Last fall Threadgill’s World Headquarters, located at 301 W. Riverside Drive, announced it would close in 2018 after 22 years in business.

In the last five years, the restaurant’s rent has increased approximately 350 percent, per owner Eddie Wilson, as the property value more than doubled.

Due to public support, Wilson ultimately changed course and signed a four-year lease. But increasing tax rates and insurance costs remain a concern.

Rising property values increase costs for renters and landowners alike.

The Foores have owned their property for more than 25 years.

Since 2013 Springdale Farm’s land value has increased nearly 50 percent, from $355,668 to $523,560, according to the Travis Central Appraisal District.

“Let’s just say [our property tax bill] went from dropping change into a jar to quite a bit of money,” Glenn Foore said.

The average rent per square foot of retail space, including restaurants, in Central Austin is $27.50, according to commercial real estate firm JLL. In 2009, the average rent was nearly $4 cheaper per square foot at $23.88.

Rent and property taxes are not the only costs that are rising.

“Everything increases every year,” said Jodi Mozeika, business team leader at Black Star Co-op, a cooperatively run brewpub that opened in 2010.

“Health care goes up every year. Rent goes up every year. All of our vendors’ prices go up every year,” Mozeika said.

Black Star nearly closed in 2017 because of this cost crunch. After a public appeal for support, the brewery bounced back, but not without compromises.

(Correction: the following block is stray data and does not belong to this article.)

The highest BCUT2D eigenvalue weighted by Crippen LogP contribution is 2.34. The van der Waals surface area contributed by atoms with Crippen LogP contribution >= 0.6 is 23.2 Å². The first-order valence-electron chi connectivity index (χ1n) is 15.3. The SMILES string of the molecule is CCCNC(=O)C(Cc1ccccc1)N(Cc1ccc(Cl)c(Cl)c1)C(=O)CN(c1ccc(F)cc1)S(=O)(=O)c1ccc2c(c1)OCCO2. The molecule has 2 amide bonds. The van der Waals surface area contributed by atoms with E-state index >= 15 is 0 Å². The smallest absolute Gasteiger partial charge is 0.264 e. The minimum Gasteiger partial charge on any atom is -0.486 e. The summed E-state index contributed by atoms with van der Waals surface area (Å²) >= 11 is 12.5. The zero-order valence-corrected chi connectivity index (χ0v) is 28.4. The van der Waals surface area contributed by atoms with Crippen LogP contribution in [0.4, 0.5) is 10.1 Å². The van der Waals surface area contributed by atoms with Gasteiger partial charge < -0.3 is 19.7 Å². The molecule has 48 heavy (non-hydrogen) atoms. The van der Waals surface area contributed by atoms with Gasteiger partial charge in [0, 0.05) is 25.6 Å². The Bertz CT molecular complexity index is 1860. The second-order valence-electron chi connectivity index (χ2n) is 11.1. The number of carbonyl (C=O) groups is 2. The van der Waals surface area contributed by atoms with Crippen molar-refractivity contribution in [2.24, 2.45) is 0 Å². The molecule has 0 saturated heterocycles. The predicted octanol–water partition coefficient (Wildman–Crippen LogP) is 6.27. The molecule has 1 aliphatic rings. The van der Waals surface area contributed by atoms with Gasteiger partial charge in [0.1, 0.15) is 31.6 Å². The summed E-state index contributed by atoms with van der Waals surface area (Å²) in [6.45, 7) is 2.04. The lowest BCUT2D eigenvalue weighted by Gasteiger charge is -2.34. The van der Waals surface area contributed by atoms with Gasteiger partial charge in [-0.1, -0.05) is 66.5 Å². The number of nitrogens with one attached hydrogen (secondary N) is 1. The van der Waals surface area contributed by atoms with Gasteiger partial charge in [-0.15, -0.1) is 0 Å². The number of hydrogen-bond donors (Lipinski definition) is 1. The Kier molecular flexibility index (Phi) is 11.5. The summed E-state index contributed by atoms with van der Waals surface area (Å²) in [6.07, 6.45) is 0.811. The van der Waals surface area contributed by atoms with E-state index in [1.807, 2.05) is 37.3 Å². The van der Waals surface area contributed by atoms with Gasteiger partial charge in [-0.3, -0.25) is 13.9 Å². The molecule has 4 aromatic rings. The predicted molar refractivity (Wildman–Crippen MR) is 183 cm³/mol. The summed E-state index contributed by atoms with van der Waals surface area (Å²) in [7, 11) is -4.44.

In addition to taking pay cuts, many workers have been on a wage freeze for nearly three years, Mozeika said.

Labor pains

On Nov. 25 Fair Bean Coffee in South Austin closed after 10 years in business. Owner Andres Salvador attributed the closing to staffing challenges.

Many others echoed this concern.

“It’s still not easy to find people to do these jobs because there is a manual labor component,” said Deborah Donovan, Chez Zee general manager and Greater Austin Restaurant Association president. “They don’t want to mop floors. They don’t want to pick up trash.”

Chez Zee has no plans to close and will celebrate its 30th anniversary in May 2019.

Moreover, such jobs were never intended as career employment or to support a family, Donovan said.

At Springdale Farm, employees who have worked at the company for 10 years are considered new. Still, Paula Foore acknowledged staffing pressures.

“You’ve got to keep your people, so you’ve got to pay your people more,” she said.

Aaron Johnson, an attorney who represents low-income workers in wage theft cases at the Equal Justice Center in Austin, said that what business owners may perceive as a labor shortage is instead market forces at work.